Ok, so this isn’t much of a preview. Rather it’s just a bird’s eye view of what happened last year using some bumps plots. Here’s how things played out for the men:
The median skier can sort of be thought of as the “peloton”. As you can see, not much happened until Stage 5, the first really long distance event of the Tour. That stage clearly split the group into three main packs, with some stragglers in the back. These groups mostly stayed together through Stage 6, but then began to drift apart in Stages 7 and 8. Emil Jönsson bagged his sprint WC points and then packed it in despite leading after four stages.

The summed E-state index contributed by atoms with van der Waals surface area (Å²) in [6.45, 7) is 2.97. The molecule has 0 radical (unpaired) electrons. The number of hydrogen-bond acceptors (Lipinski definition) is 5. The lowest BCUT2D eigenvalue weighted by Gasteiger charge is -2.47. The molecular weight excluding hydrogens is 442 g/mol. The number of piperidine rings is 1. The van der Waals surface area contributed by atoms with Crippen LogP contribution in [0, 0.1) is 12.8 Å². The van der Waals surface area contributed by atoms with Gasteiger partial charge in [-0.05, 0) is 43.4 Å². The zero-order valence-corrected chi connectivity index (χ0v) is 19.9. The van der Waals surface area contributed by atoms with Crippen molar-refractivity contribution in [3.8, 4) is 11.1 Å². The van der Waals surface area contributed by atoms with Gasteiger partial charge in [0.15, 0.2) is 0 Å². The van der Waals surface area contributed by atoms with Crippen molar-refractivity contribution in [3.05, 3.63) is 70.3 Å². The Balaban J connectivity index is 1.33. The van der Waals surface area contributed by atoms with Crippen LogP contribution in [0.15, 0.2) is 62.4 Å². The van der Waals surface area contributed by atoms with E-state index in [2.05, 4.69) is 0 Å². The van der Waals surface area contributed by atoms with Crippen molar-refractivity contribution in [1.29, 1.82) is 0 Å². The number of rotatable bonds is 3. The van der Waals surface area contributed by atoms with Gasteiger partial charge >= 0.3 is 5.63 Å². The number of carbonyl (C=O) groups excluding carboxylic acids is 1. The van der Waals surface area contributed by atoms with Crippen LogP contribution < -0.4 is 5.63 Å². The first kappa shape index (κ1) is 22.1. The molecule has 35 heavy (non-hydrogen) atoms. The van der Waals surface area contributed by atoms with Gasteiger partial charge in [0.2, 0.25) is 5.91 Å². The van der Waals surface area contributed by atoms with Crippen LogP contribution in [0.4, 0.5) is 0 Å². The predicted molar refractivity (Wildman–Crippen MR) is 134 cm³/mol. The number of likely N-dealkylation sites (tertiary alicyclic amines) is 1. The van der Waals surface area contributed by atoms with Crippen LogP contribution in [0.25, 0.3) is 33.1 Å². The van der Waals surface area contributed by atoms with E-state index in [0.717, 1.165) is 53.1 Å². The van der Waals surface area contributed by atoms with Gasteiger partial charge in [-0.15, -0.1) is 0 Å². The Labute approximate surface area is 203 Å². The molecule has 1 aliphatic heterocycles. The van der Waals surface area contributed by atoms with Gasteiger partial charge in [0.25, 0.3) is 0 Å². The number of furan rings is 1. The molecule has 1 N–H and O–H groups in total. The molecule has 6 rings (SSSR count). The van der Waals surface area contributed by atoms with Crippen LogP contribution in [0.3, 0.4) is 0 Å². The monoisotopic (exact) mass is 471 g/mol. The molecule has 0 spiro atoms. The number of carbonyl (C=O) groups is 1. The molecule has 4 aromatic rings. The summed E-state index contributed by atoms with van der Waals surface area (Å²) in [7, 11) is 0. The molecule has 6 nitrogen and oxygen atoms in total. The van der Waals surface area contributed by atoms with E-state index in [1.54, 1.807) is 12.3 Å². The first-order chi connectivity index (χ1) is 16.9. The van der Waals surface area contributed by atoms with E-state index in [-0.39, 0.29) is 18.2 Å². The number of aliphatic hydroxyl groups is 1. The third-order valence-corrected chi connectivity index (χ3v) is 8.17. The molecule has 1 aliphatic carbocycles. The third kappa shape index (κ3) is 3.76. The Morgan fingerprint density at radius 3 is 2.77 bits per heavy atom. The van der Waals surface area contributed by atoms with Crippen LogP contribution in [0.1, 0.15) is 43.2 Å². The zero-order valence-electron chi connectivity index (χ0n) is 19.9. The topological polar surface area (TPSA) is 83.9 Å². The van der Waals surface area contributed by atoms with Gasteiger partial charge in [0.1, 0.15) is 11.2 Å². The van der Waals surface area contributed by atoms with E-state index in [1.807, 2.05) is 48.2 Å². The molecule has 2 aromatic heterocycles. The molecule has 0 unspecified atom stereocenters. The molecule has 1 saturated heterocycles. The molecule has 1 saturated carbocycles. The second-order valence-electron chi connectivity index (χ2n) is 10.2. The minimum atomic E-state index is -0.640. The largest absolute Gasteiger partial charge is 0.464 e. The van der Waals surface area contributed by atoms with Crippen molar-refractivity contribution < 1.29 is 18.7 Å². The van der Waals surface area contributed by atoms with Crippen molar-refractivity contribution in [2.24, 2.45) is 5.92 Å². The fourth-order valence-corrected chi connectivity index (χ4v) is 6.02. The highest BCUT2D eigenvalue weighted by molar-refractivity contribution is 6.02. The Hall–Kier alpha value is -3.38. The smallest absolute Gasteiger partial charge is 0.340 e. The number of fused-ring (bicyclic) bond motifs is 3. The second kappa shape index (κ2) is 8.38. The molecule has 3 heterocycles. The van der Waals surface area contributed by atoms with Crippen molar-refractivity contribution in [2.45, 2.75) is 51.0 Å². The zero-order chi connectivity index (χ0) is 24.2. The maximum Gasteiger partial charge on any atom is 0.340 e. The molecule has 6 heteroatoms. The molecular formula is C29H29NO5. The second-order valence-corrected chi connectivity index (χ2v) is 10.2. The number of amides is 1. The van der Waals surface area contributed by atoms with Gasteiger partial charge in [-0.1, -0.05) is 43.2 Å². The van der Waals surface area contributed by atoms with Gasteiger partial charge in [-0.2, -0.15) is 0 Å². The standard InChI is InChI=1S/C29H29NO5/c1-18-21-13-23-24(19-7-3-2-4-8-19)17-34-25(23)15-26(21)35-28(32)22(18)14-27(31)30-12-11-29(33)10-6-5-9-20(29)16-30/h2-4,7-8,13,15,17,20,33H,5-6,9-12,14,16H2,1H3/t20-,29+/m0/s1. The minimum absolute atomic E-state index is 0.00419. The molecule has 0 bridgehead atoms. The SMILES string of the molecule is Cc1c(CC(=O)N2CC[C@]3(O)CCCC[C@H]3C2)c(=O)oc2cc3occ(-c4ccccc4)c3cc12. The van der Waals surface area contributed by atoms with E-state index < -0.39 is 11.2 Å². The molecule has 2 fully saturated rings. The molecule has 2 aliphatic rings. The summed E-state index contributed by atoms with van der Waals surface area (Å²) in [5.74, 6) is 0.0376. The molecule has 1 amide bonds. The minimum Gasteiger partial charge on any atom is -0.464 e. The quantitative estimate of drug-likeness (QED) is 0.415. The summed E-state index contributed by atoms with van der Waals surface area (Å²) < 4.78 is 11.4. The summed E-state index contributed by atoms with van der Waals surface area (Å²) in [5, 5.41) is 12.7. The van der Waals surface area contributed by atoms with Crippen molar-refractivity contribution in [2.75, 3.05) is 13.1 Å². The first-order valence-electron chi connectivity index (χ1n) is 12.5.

The women, not surprisingly, were a bit more scattered:
With more overlap between the sprinters and distance skiers, the eventual leaders started noticeably pulling away in the sprints and never looked back. Aino-Kaisa Saarinen, leading after four stages, couldn’t quite hold off Kowalczyk, Majdic or Follis.
As this year’s Tour progresses, I’ll try to present some more versions of these types of graphs, highlighting specific skiers or groups of skiers.
- <Tour de France Bump Plot: Stage 12
- <Tour de France Bumps Chart: Stage 14
- <Tour de France Bump Chart: Stage 16